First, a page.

Above Ground

The number of floors above ground should include the ground floor level and be the number of main floors above ground, including any significant mezzanine floors and major mechanical plant floors. Mechanical mezzanines should not be included if they have a significantly smaller floor area than the major floors below. Similarly, mechanical penthouses or plant rooms protruding above the general roof area should not be counted. Note: CTBUH floor counts may differ from published accounts, as it is common in some regions of the world for certain floor levels not to be included (e.g., the level 4, 14, 24, etc. in Hong Kong).

18
Below Ground

The number of floors below ground should include all major floors located below the ground floor level.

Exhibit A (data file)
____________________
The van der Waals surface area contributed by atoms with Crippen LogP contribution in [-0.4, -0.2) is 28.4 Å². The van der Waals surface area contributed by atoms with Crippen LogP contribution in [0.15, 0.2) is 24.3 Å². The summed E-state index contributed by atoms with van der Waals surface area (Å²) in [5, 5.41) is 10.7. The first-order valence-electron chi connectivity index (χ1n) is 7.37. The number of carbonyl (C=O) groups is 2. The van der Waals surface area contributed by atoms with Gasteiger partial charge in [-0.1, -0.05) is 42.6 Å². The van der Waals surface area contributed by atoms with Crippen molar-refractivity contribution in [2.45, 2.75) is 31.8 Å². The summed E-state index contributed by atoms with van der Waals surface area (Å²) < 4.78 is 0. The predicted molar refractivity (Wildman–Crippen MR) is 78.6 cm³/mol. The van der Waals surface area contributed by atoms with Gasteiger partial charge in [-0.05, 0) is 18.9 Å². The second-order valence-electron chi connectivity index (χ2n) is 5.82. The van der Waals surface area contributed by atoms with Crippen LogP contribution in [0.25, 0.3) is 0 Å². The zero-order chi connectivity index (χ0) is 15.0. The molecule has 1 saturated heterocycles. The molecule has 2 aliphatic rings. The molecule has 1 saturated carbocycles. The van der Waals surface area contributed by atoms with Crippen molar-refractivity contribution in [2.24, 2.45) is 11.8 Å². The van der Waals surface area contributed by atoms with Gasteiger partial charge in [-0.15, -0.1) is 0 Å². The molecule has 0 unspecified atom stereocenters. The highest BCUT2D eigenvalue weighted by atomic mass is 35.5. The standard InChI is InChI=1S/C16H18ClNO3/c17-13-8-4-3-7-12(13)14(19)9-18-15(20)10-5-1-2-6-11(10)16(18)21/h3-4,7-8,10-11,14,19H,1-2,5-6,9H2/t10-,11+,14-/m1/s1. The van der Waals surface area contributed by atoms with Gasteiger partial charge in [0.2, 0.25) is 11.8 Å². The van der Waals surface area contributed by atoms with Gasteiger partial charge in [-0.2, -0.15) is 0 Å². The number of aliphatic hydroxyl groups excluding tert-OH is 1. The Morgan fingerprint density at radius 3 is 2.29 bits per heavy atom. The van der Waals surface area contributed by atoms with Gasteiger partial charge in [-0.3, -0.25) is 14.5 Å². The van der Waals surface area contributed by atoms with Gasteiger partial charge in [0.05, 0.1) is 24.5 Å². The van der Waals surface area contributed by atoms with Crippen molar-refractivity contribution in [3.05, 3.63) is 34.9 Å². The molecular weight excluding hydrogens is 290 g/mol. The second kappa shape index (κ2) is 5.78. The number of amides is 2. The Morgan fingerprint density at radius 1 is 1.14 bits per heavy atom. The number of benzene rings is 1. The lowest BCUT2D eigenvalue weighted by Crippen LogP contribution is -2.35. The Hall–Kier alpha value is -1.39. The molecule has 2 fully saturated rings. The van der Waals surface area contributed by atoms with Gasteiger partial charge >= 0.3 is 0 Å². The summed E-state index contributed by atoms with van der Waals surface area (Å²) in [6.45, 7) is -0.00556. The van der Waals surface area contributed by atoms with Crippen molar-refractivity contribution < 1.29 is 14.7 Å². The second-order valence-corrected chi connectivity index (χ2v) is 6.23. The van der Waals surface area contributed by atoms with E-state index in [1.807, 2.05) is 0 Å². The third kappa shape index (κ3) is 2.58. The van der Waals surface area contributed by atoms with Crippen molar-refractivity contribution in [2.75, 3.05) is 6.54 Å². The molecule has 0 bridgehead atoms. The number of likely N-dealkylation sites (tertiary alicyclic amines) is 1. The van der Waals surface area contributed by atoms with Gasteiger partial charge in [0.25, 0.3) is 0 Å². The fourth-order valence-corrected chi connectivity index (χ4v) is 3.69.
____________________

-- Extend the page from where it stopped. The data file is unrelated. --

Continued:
2
1 2 3 Edith Green-Wendell Wyatt Federal Building Outline
Height 110 m / 361 ft
Floors 18
Official Name

The current legal building name.

Edith Green-Wendell Wyatt Federal Building
Other Names

Other names the building has commonly been known as, including former names, common informal names, local names, etc.

EGWW Federal Building
Type

CTBUH collects data on two major types of tall structures: 'Buildings' and 'Telecommunications / Observation Towers.' A 'Building' is a structure where at least 50% of the height is occupied by usable floor area. A 'Telecommunications / Observation Tower' is a structure where less than 50% of the structure's height is occupied by usable floor area. Only 'Buildings' are eligible for the CTBUH 'Tallest Buildings' lists.

Building
Status
Completed
Architecturally Topped Out
Structurally Topped Out
Under Construction
Proposed
On Hold
Never Completed
Vision
Competition Entry
Canceled
Proposed Renovation
Under Renovation
Renovated
Under Demolition
Demolished
Completed, 2013
Country

The CTBUH follows the United Nations's definition of Country, and thus uses the lists and codes established by that organization.